To be fair or sensitive, maybe they aren't using Scripture because they think everyone knows it already, so just skip the verses and go straight to the application. We can't skip the Bible. To glorify God, we speak as the oracles of God. Mark Minnick told Dever in the interview to look up the passages on separation and study them out. That was good counsel. Everything in the commentary about separation should go back to the Bible. We do spiritual warfare with Scripture, pulling down strongholds, not with carnal weaponry but with the sword of the Spirit.

So the elephant in the room of the discussion are the passages on separation. I'm going to just list a lot of them, and this won't even get into all the Old Testament examples, Scripture replete with them. Ultimately we are to honor God and He is honored by the right response to His Word, one of faith.

Passages on Separation

Exodus 33:16 For wherein shall it be known here that I and thy people have found grace in thy sight? is it not in that thou goest with us? so shall we be separated, I and thy people, from all the people that are upon the face of the earth.

Leviticus 20:24-26 But I have said unto you, Ye shall inherit their land, and I will give it unto you to possess it, a land that floweth with milk and honey: I am the LORD your God, which have separated you from other people. 25 Ye shall therefore put difference between clean beasts and unclean, and between unclean fowls and clean: and ye shall not make your souls abominable by beast, or by fowl, or by any manner of living thing that creepeth on the ground, which I have separated from you as unclean. 26 And ye shall be holy unto me: for I the LORD am holy, and have severed you from other people, that ye should be mine.

2 Kings 17:15 And they rejected his statutes, and his covenant that he made with their fathers, and his testimonies which he testified against them; and they followed vanity, and became vain, and went after the heathen that were round about them, concerning whom the LORD had charged them, that they should not do like them.

Ezra 9:1 Now when these things were done, the princes came to me, saying, The people of Israel, and the priests, and the Levites, have not separated themselves from the people of the lands, doing according to their abominations, even of the Canaanites, the Hittites, the Perizzites, the Jebusites, the Ammonites, the Moabites, the Egyptians, and the Amorites.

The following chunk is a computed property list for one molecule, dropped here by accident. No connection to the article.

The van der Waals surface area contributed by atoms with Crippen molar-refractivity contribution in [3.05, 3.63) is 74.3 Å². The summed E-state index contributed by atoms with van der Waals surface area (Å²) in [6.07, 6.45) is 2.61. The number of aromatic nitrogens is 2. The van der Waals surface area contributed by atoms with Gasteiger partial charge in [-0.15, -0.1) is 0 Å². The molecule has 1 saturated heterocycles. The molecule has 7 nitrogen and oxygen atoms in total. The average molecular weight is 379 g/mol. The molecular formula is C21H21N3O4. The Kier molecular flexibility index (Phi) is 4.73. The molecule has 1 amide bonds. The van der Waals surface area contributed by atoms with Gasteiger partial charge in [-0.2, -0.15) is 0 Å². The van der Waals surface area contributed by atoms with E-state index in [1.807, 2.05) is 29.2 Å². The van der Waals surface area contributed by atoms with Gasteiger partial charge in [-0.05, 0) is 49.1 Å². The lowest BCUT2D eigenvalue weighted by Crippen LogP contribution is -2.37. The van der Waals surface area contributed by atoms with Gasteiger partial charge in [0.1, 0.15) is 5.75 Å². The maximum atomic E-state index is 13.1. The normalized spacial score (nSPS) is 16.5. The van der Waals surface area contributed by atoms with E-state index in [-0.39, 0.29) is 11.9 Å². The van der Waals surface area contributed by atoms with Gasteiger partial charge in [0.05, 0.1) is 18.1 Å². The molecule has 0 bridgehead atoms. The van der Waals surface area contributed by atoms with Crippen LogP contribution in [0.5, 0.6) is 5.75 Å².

Ezra 10:11 Now therefore make confession unto the LORD God of your fathers, and do his pleasure: and separate yourselves from the people of the land, and from the strange wives.

Nehemiah 9:2 And the seed of Israel separated themselves from all strangers, and stood and confessed their sins, and the iniquities of their fathers.

Nehemiah 10:28 And the rest of the people, the priests, the Levites, the porters, the singers, the Nethinims, and all they that had separated themselves from the people of the lands unto the law of God, their wives, their sons, and their daughters, every one having knowledge, and having understanding;

Psalm 1:1 Blessed is the man that walketh not in the counsel of the ungodly, nor standeth in the way of sinners, nor sitteth in the seat of the scornful.

Psalm 6:8 Depart from me, all ye workers of iniquity; for the LORD hath heard the voice of my weeping.

Psalm 28:3 Draw me not away with the wicked, and with the workers of iniquity, which speak peace to their neighbours, but mischief is in their hearts.

Psalm 101:4-8 A froward heart shall depart from me: I will not know a wicked person. 5 Whoso privily slandereth his neighbour, him will I cut off: him that hath an high look and a proud heart will not I suffer. 6 Mine eyes shall be upon the faithful of the land, that they may dwell with me: he that walketh in a perfect way, he shall serve me. 7 He that worketh deceit shall not dwell within my house: he that telleth lies shall not tarry in my sight. 8 I will early destroy all the wicked of the land; that I may cut off all wicked doers from the city of the LORD.

Proverbs 4:14 Enter not into the path of the wicked, and go not in the way of evil men.

Proverbs 24:1 Be not thou envious against evil men, neither desire to be with them.